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  • Writer's pictureJoe Garms

Recycle, Reduce, Reuse

Our human footprint doesn’t end after we buy and consume things.

In 2006, the Environmental Protection Agency (EPA) estimated trash disposal was 4.6 pounds per person, per day. Sixty-five percent came from residences and 35 percent came from schools, hospitals and businesses. Fifty-five percent gets buried in landfills, 33 percent gets recycled, and 12.5 percent goes to incinerators.

Despite careful engineering, landfills have adverse environmental impact by leaking toxic liquids into the groundwater, releasing gases into the air when trash is burned, causing acid rain.

Although trash, food scraps, leaves, tree trimmings and paper are biodegradable, when they go to a landfill they may be sealed in the ground and therefore won’t decompose because most microorganisms that assist biodegradation need temperature, light, water and oxygen that is not available.

Plastic, glass, and aluminum take a long time to decompose because microorganisms do not recognize them as food and therefore they remain in layers in landfills.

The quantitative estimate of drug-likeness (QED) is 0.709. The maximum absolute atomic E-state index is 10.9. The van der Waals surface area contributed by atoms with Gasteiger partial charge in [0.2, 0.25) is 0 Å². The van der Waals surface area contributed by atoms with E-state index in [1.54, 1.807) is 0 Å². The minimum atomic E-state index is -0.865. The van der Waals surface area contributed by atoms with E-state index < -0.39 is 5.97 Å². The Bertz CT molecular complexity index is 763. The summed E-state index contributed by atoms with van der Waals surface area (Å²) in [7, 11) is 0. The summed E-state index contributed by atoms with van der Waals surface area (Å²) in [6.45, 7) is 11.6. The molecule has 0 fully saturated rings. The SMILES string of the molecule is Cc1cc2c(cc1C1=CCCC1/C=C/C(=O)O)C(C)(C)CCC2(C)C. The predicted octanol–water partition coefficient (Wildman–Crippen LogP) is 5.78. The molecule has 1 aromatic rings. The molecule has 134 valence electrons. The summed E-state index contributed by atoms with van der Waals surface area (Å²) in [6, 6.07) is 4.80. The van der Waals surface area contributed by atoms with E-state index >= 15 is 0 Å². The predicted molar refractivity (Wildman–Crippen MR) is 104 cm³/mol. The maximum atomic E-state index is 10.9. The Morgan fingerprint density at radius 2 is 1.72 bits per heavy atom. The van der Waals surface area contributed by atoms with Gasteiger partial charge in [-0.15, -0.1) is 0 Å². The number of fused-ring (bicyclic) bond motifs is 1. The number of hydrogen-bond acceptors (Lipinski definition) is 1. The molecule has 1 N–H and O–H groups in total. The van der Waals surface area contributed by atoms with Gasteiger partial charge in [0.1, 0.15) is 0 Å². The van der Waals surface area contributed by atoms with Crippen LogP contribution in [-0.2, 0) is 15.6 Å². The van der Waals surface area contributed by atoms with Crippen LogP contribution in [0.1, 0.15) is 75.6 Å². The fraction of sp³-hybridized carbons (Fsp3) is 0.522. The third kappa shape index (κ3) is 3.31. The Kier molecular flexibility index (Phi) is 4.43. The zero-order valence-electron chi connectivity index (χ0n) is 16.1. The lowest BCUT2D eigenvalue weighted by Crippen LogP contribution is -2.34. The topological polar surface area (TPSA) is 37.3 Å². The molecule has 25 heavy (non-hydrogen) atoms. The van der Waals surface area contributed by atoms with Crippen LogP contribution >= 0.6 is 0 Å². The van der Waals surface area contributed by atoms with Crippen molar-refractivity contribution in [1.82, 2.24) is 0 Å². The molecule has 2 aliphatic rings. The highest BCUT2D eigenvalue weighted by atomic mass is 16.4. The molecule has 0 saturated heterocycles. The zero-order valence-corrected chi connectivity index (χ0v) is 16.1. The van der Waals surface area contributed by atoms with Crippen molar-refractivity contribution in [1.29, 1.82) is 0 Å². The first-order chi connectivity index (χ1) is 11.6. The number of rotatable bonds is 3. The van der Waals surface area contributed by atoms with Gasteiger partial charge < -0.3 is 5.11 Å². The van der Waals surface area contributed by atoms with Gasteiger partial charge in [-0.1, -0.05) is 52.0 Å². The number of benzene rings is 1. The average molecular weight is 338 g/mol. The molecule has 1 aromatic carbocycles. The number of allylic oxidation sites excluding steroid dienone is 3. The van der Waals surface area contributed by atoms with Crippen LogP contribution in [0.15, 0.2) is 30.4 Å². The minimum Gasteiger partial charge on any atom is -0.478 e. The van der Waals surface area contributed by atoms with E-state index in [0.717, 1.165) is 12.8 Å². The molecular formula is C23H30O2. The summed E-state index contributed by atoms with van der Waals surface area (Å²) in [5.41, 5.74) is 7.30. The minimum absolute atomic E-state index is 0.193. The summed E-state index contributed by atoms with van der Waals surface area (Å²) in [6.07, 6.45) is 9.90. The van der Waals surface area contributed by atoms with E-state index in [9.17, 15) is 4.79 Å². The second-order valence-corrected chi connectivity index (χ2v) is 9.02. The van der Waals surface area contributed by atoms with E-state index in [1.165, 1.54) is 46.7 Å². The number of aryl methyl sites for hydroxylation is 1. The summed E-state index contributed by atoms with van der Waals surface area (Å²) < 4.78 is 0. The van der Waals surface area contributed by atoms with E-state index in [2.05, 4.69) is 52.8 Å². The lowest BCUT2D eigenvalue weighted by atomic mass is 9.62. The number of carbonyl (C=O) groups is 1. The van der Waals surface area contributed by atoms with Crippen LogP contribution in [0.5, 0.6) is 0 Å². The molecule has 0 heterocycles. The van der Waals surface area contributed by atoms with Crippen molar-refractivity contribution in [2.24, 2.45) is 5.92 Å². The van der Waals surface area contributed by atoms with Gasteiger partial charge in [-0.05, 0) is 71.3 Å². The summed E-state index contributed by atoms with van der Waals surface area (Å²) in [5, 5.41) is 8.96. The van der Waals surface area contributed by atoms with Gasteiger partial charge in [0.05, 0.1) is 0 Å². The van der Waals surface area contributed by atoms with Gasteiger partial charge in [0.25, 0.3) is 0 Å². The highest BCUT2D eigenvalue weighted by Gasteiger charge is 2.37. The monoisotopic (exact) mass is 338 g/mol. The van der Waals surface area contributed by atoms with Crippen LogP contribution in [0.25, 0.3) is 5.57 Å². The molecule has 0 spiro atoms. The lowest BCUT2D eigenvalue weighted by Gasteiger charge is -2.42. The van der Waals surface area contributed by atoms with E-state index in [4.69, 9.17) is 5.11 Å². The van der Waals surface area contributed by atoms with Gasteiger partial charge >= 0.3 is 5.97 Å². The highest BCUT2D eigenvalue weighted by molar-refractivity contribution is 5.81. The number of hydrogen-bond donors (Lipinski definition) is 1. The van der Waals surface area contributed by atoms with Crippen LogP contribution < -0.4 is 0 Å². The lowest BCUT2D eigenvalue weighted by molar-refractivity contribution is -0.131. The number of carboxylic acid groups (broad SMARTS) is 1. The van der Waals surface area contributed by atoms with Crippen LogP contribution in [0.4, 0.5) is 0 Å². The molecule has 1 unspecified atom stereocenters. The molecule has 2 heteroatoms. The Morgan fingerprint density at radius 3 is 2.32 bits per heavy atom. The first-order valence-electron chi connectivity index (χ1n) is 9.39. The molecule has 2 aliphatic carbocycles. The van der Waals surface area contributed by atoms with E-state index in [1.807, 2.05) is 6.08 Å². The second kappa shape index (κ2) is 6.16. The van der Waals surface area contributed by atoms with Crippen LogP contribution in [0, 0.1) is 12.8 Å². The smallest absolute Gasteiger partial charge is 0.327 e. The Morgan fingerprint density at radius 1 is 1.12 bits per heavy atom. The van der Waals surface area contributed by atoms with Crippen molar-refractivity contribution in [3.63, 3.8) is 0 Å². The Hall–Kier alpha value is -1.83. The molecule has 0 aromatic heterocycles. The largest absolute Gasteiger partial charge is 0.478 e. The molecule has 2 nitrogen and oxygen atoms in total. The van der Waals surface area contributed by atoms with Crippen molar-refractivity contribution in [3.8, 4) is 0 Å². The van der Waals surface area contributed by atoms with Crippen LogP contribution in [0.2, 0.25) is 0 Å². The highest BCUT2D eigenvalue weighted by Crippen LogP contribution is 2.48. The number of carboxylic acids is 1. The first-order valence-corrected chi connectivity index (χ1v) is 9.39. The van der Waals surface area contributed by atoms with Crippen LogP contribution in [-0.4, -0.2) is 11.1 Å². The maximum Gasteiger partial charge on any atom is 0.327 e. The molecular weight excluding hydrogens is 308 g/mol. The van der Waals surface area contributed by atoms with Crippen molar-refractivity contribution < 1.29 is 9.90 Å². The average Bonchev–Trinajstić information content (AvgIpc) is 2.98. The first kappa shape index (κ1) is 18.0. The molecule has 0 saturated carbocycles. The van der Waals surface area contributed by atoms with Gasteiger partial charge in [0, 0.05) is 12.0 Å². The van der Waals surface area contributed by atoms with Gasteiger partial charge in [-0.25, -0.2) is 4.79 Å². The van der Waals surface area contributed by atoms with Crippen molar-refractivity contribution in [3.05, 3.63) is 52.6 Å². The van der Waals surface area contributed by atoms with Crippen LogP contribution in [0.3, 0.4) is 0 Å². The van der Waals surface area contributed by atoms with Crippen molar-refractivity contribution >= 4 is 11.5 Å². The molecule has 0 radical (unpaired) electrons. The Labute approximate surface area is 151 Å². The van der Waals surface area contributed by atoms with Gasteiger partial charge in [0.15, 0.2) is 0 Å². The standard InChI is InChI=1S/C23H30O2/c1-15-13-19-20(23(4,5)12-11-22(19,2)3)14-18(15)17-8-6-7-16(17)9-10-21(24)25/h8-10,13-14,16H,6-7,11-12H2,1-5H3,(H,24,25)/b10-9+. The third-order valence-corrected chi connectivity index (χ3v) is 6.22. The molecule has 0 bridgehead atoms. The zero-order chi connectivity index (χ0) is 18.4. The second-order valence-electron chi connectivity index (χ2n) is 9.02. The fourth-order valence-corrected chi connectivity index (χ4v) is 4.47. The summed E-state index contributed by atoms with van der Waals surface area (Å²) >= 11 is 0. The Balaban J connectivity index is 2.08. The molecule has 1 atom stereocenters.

Reducing, reusing, and recycling help decrease the number of materials that go to landfills and decrease the need for natural resources, energy and labor needed to create and maintain landfills.

Here are some ideas to keep items from going to landfills: 1) Create ways to reuse plastic containers, plastic grocery bags, newspapers and glass containers. 2) Buy used items to reduce natural resources and the cost of energy production. 3) Purchase items that have less packaging and are packaged from recycled materials. 4) Compost degradable materials at home, school, and church.

The City of Longview Recycling Division hosts electronics recycling two times per year, on the second Saturday of April and the second Saturday of November.

The Best Buy store in Longview recycles rechargeable batteries, wires, cords, cables and plastic bags.

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